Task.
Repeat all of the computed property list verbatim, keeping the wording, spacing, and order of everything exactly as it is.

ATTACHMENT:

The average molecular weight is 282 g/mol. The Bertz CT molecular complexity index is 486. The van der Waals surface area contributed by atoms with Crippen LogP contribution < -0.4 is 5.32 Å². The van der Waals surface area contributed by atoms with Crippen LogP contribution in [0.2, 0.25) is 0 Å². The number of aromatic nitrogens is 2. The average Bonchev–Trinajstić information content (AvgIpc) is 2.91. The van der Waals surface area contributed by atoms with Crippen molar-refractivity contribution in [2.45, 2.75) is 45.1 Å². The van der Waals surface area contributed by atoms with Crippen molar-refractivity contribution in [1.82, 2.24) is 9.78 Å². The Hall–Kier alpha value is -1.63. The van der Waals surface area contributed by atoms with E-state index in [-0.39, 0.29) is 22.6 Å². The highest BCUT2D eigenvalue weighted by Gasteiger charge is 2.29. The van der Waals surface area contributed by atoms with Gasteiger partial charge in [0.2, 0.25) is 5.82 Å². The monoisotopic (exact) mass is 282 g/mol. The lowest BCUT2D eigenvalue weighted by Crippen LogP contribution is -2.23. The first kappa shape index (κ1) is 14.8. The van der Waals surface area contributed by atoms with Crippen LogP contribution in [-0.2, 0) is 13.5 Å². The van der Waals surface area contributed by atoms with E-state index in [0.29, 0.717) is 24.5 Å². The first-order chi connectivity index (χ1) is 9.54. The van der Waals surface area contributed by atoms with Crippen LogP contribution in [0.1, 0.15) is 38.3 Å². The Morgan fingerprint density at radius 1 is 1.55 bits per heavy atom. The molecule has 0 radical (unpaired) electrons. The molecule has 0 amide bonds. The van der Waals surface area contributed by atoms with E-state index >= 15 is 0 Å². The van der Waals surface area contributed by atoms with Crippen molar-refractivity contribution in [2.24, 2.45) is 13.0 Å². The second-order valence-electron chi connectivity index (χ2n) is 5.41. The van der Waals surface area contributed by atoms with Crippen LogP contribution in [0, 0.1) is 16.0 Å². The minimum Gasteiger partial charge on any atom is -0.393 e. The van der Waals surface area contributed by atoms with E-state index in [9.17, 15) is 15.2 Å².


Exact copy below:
The average molecular weight is 282 g/mol. The Bertz CT molecular complexity index is 486. The van der Waals surface area contributed by atoms with Crippen LogP contribution < -0.4 is 5.32 Å². The van der Waals surface area contributed by atoms with Crippen LogP contribution in [0.2, 0.25) is 0 Å². The number of aromatic nitrogens is 2. The average Bonchev–Trinajstić information content (AvgIpc) is 2.91. The van der Waals surface area contributed by atoms with Crippen molar-refractivity contribution in [2.45, 2.75) is 45.1 Å². The van der Waals surface area contributed by atoms with Crippen molar-refractivity contribution in [1.82, 2.24) is 9.78 Å². The Hall–Kier alpha value is -1.63. The van der Waals surface area contributed by atoms with E-state index in [-0.39, 0.29) is 22.6 Å². The highest BCUT2D eigenvalue weighted by Gasteiger charge is 2.29. The van der Waals surface area contributed by atoms with Gasteiger partial charge in [0.2, 0.25) is 5.82 Å². The monoisotopic (exact) mass is 282 g/mol. The lowest BCUT2D eigenvalue weighted by Crippen LogP contribution is -2.23. The first kappa shape index (κ1) is 14.8. The van der Waals surface area contributed by atoms with Crippen LogP contribution in [-0.2, 0) is 13.5 Å². The van der Waals surface area contributed by atoms with E-state index in [0.29, 0.717) is 24.5 Å². The first-order chi connectivity index (χ1) is 9.54. The van der Waals surface area contributed by atoms with Crippen LogP contribution in [0.1, 0.15) is 38.3 Å². The Morgan fingerprint density at radius 1 is 1.55 bits per heavy atom. The molecule has 0 radical (unpaired) electrons. The molecule has 0 amide bonds. The van der Waals surface area contributed by atoms with E-state index >= 15 is 0 Å². The van der Waals surface area contributed by atoms with Crippen molar-refractivity contribution in [2.24, 2.45) is 13.0 Å². The second-order valence-electron chi connectivity index (χ2n) is 5.41. The van der Waals surface area contributed by atoms with Crippen LogP contribution in [0, 0.1) is 16.0 Å². The minimum Gasteiger partial charge on any atom is -0.393 e. The van der Waals surface area contributed by atoms with E-state index in [9.17, 15) is 15.2 Å².